In a collaborative Swedish-Norwegian project, at Goteborg Sweden and Oslo, Norway, a model for the clinical delineation of atypical cases of Rett syndrome was applied to a pilot series of 16 mentally retarded females, aged 11 to 47 years (median: 23). The atypical variants included forme fruste cases (8), late regression (6), and congenital variants (2). The model was based on age >10 years, 3 of 6 primary inclusion criteria for RS (eg. hand stereotypies, decelerated head growth, stages of regression and recovery of contact), and 5 of 11 supportive characteristics (eg. breathing irregularities, air swallowing, teeth grinding, gait dyspraxia, scoliosis). The model identified RS variants and distinguished them from other disorders, eg. Angelman’s syndrome that fulfilled 3 supportive criteria. [1]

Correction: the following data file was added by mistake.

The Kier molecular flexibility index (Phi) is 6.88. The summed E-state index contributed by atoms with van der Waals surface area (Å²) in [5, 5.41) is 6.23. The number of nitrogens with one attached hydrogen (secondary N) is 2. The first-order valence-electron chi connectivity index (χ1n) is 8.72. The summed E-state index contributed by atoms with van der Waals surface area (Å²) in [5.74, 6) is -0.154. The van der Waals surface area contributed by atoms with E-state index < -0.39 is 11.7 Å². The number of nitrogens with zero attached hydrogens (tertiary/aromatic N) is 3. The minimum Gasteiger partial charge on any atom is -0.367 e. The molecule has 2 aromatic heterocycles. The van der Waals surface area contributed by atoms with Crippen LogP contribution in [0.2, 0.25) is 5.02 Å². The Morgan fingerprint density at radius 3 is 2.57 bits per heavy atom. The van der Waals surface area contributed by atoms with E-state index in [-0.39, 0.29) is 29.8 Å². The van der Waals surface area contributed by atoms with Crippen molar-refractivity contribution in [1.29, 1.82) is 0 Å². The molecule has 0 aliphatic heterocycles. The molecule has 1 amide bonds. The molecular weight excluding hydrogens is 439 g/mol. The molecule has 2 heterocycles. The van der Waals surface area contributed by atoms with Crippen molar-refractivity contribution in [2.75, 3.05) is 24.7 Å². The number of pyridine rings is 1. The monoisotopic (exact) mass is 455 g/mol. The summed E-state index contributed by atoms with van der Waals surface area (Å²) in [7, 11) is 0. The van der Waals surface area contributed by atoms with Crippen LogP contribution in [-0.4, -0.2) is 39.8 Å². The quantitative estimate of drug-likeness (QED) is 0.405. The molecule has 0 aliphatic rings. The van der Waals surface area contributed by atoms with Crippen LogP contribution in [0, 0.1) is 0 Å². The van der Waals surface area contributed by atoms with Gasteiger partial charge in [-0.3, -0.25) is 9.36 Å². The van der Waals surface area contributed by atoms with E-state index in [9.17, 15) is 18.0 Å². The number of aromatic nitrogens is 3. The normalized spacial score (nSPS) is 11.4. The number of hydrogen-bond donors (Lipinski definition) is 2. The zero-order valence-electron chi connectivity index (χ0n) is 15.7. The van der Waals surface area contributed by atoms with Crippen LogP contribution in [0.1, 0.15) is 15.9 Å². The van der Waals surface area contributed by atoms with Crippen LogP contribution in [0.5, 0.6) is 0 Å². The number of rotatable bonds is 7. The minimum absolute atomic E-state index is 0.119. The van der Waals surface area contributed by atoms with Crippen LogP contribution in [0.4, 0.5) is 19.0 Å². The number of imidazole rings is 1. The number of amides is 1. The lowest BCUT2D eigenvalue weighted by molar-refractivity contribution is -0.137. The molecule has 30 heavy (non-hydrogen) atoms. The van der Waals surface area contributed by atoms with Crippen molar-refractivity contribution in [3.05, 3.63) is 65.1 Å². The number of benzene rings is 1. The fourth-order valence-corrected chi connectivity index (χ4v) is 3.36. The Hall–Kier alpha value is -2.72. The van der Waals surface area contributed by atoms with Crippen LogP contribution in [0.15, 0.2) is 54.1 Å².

COMMENT. For a review of recent international research on RS, see “Rett syndrome: from gene to gesture.” J R Soc Med Sept 1994;87:562-566).